Your scarf is stunning, the yarn and colour is perfect for the lace design. 🙂

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    1. Thank you. Good for you – and I love that you’ve said you’ve learn so much, because you’re right, there’s so much to learn that makes the experience of working with a yarn so much more enjoyable and interesting 🙂

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  3. I do love the look of pure wool, Bekki, but i can’t wear it anywhere near my skin. It itches like mad – so even a woollen scarf is out. I can never wear pure Arran jumpers, either. I wish i could. I’ll have a look at the Wovember site (as soon as I’ve caught up with myself after destroying so much of my blog last week.)

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    1. Oh no! Are you still not sorted out on the blog 😦 That’s a shame. Can you not even do something like blue faced Leicester? Mind, I do think scarves can be the worst as your neck’s so sensitive. Good luck with resurrecting the rest of the blog.

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      1. I’m just about there now, Bekki. Some posts had escaped me because the images showed on the published piece on my blog (though they wouldn’t have done on other people’s). I only noticed I’d deleted those when I checked in the Edit file. Very odd, that.
        I take it that blue faced Leicester is not so itchy on the skin? I’ll have a look for that once I’m back to knitting. 🙂

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      2. Good to hear you’re all but there.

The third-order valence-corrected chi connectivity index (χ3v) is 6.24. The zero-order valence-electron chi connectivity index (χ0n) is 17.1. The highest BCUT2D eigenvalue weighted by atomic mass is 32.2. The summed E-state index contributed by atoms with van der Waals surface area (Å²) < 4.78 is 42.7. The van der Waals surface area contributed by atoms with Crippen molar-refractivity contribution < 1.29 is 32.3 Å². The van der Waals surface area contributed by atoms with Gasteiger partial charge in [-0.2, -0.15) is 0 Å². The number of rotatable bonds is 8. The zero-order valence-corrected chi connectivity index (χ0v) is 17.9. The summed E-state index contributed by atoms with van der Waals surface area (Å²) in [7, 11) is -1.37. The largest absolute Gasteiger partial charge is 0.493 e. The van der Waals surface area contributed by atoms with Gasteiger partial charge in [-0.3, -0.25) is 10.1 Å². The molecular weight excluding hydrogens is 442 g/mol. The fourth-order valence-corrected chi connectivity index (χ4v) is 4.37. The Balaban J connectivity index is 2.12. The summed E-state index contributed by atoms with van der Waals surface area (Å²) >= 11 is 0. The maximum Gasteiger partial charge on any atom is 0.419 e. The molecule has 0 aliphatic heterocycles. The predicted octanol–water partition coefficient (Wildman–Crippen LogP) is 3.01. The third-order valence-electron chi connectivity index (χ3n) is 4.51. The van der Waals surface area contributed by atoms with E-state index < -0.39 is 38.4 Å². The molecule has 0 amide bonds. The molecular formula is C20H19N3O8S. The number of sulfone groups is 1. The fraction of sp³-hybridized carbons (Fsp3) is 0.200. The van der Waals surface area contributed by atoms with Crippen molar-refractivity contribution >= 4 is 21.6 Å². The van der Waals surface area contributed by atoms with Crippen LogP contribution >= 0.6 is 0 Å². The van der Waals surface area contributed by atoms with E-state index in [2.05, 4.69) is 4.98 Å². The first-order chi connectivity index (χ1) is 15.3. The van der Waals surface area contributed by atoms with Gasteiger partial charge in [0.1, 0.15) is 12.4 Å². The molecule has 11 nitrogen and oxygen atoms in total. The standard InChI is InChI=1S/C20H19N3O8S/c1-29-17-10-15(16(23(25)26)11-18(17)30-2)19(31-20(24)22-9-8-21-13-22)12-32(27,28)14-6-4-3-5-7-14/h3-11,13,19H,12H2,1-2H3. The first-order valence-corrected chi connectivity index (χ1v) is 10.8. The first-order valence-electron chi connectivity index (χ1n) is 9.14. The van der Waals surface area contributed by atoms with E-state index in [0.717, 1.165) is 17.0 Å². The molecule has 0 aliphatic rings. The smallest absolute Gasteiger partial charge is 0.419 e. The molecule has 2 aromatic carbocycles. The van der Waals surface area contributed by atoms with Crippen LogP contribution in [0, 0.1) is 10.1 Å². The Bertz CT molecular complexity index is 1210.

Yes, Blue Leicester is softer, but what I would say is have a look at the whole knit British swatch thing – when you go back to knitting there should be a fair few explored. Different breeds are so different – even the same breed from a different flock sometimes. Also one thing that keeps coming up is how much some breeds soften after a couple of washes. I was also reading about how some breeds are better for sock knitting as more hard wearing and our feet are less sensitive. Although at the end of the day we’re all different, some people can’t wear acrylic, some can’t wear wool.

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      3. Not being able to wear wool must be genetic. My mum couldn’t and most of my children can’t either. It’s such a shame because wool looks and feels so much nicer. As you say, around the neck is the worst.
        can’t wait to do some knitting. I have dreafful withdrawal symptoms, especially after reading your posts! 🙂

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      4. Sorry if I’m causing you anxiety with my evil plan to get the whole world knitting 😉 The itchy thing is really interesting – I’ve thought in the past I can’t wear wool, but then I found blue faced Leicester and this test drive I’m doing with Ryeland has shown only some, more sensitive parts of me, itch with it. When I wore it down my sleeve for ten hours, I completely forgot it was there.